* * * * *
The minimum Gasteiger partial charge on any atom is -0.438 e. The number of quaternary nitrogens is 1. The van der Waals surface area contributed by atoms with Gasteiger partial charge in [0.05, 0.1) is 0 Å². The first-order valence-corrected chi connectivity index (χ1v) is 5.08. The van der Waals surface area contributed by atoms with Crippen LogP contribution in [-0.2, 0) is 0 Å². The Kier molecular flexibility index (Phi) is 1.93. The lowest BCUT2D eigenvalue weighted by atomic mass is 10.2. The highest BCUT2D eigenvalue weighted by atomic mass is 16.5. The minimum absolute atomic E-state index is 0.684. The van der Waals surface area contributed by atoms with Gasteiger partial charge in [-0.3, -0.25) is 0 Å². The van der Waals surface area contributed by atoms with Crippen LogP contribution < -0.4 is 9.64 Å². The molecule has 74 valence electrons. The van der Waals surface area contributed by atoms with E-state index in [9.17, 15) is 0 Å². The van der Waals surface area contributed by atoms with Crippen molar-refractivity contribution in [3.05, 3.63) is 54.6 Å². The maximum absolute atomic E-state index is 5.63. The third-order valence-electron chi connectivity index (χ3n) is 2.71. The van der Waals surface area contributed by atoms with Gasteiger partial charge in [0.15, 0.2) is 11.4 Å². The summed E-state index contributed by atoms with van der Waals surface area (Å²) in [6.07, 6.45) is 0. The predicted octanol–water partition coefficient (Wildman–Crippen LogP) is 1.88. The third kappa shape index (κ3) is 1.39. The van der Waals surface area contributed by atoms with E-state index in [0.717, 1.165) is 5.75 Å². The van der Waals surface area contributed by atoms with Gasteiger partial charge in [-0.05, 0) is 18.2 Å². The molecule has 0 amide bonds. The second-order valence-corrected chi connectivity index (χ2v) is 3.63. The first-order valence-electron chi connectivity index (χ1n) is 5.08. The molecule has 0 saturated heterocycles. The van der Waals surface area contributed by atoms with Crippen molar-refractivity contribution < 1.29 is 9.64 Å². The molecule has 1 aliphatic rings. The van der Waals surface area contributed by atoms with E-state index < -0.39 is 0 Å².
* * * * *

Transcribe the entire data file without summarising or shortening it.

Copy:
The minimum Gasteiger partial charge on any atom is -0.438 e. The number of quaternary nitrogens is 1. The van der Waals surface area contributed by atoms with Gasteiger partial charge in [0.05, 0.1) is 0 Å². The first-order valence-corrected chi connectivity index (χ1v) is 5.08. The van der Waals surface area contributed by atoms with Crippen LogP contribution in [-0.2, 0) is 0 Å². The Kier molecular flexibility index (Phi) is 1.93. The lowest BCUT2D eigenvalue weighted by atomic mass is 10.2. The highest BCUT2D eigenvalue weighted by atomic mass is 16.5. The minimum absolute atomic E-state index is 0.684. The van der Waals surface area contributed by atoms with Gasteiger partial charge in [-0.3, -0.25) is 0 Å². The van der Waals surface area contributed by atoms with Crippen LogP contribution < -0.4 is 9.64 Å². The molecule has 74 valence electrons. The van der Waals surface area contributed by atoms with E-state index in [9.17, 15) is 0 Å². The van der Waals surface area contributed by atoms with Crippen molar-refractivity contribution in [3.05, 3.63) is 54.6 Å². The maximum absolute atomic E-state index is 5.63. The third-order valence-electron chi connectivity index (χ3n) is 2.71. The van der Waals surface area contributed by atoms with Gasteiger partial charge in [0.15, 0.2) is 11.4 Å². The summed E-state index contributed by atoms with van der Waals surface area (Å²) in [6.07, 6.45) is 0. The predicted octanol–water partition coefficient (Wildman–Crippen LogP) is 1.88. The third kappa shape index (κ3) is 1.39. The van der Waals surface area contributed by atoms with E-state index in [0.717, 1.165) is 5.75 Å². The van der Waals surface area contributed by atoms with Gasteiger partial charge in [-0.05, 0) is 18.2 Å². The molecule has 0 amide bonds. The second-order valence-corrected chi connectivity index (χ2v) is 3.63. The first-order valence-electron chi connectivity index (χ1n) is 5.08. The molecule has 0 saturated heterocycles. The van der Waals surface area contributed by atoms with Crippen molar-refractivity contribution < 1.29 is 9.64 Å². The molecule has 1 aliphatic rings. The van der Waals surface area contributed by atoms with E-state index < -0.39 is 0 Å².